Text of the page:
Passing the AWS Certified Solutions Architect Exam

Passing the AWS Certified Solutions Architect Exam

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Abstract

I recently spent a few months studying for, and passing (hoorah!) the AWS Certified Solutions Architect - Associate exam. Here is how I did it, and what I would do differently with hindsight.

The Certification

You can read more about the certification here but, in short and in my opinion, though this is an entry level AWS exam, it is for those with a good broad appreciation of enterprise technology and IT systems.

You'll likely be working in a technology team, delivering technical services to the wider business. The link describes it as:

The AWS Certified Solutions Architect – Associate exam is intended for individuals with experience designing distributed applications and systems on the AWS platform. Exam concepts you should understand for this exam include:

  • Designing and deploying scalable, highly available, and fault tolerant systems on AWS
  • Lift and shift of an existing on-premises application to AWS
  • Ingress and egress of data to and from AWS
  • Selecting the appropriate AWS service based on data, compute, database, or security requirements
  • Identifying appropriate use of AWS architectural best practices
  • Estimating AWS costs and identifying cost control mechanisms

AWS Free Tier

As the name would imply, AWS have a free (for 12 months) tier, which is very handy for getting the hang of the console.

AWS Free Tier

Be aware though, not everything is free! You can inadvertently land yourself with a bill at the end of the month if you are not careful.

The free tier account is central to the online course I used as the basis for the bulk of my study.

Online Courses

My Choice

Whilst googling for AWS study material, I stumbled upon Udemy.

Udemy

We’re the world’s online learning marketplace, where 10 million+ students are taking courses in everything from programming to yoga to photography–and much, much more. Each of our 40,000+ courses is taught by an expert instructor, and every course is available on-demand, so students can learn at their own pace, on their own time, and on any device.

Whilst I am sure it's a widely known platform, it was my first encounter with it. I don't want to spend too much time discussing it here, as it is not completely on topic really, but it is worth a mention as it was my first experience of learning this way.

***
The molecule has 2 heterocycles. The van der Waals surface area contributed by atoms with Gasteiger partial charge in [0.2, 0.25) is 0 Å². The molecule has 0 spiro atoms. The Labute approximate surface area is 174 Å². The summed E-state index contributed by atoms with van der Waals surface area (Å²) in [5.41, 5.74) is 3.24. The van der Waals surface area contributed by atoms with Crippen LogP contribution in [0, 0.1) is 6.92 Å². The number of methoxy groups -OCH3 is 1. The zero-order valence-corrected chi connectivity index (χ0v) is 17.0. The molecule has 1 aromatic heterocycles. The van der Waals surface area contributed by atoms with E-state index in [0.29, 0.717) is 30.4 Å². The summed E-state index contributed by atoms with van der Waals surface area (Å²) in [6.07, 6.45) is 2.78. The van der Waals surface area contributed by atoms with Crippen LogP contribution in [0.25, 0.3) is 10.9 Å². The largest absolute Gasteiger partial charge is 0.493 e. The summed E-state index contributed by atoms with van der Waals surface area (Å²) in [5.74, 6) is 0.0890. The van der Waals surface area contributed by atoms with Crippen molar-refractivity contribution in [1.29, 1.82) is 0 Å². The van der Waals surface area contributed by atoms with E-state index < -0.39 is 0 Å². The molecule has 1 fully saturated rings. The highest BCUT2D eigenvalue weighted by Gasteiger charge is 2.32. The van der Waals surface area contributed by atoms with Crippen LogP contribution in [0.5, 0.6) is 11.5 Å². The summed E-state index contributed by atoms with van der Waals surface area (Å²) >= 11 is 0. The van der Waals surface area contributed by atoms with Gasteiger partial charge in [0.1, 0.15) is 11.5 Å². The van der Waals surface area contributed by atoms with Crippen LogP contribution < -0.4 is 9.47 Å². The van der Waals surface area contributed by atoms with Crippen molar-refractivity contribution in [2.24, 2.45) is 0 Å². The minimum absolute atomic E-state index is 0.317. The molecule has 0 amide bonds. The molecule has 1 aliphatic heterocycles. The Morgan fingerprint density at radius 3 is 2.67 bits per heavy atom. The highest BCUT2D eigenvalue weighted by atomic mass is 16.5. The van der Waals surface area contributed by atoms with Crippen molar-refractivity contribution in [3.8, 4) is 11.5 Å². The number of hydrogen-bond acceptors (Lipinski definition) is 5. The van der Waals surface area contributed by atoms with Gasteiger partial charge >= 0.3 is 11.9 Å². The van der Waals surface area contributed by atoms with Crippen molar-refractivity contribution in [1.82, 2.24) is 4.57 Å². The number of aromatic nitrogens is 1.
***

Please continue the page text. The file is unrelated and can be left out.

The vast majority of the courses I've attended in my time in IT have been of the instructor led "death by powerpoint" for a week onsite format. There are obvious and significant benefits of these courses, but they are generally costly, may involve travel and accommodation and are not on demand or able to be consumed at your own pace.

It's almost the exact inverse with regards to pros and cons with online learning - significantly cheaper, I can listen to a section on the train to work on my phone or tablet, the content is regularly updated and the reviews/forums give you a great insight into the quality and relevance of the material. The challenges are that you need to devote precious spare time, and be dedicated.

A Cloud Guru's extremely popular Udemy course AWS Certified Solutions Architect - Associate was an easy choice, on the strength of the reviews alone.

It's unbelievably good value, full of really relevant constantly updated material, and leads you through "getting your hands dirty" in the AWS console well. At the time I worked through the training it culminated is an exercise that deploys a web app across multiple regions, which I felt was a rewarding way to finish.

Another Option

Whilst I had heard of the Linux Academy due to their free Openstack training, I'd never really investigated the full online learning solution.

Linux Academy

At the time I was working through the Udemy course, I wasn't aware of this, so I have not evaluated it. Once I've finished with a few other bits I'm working on, I'll almost certainly be signing up to this to work through the training. More on this in later posts, I suspect.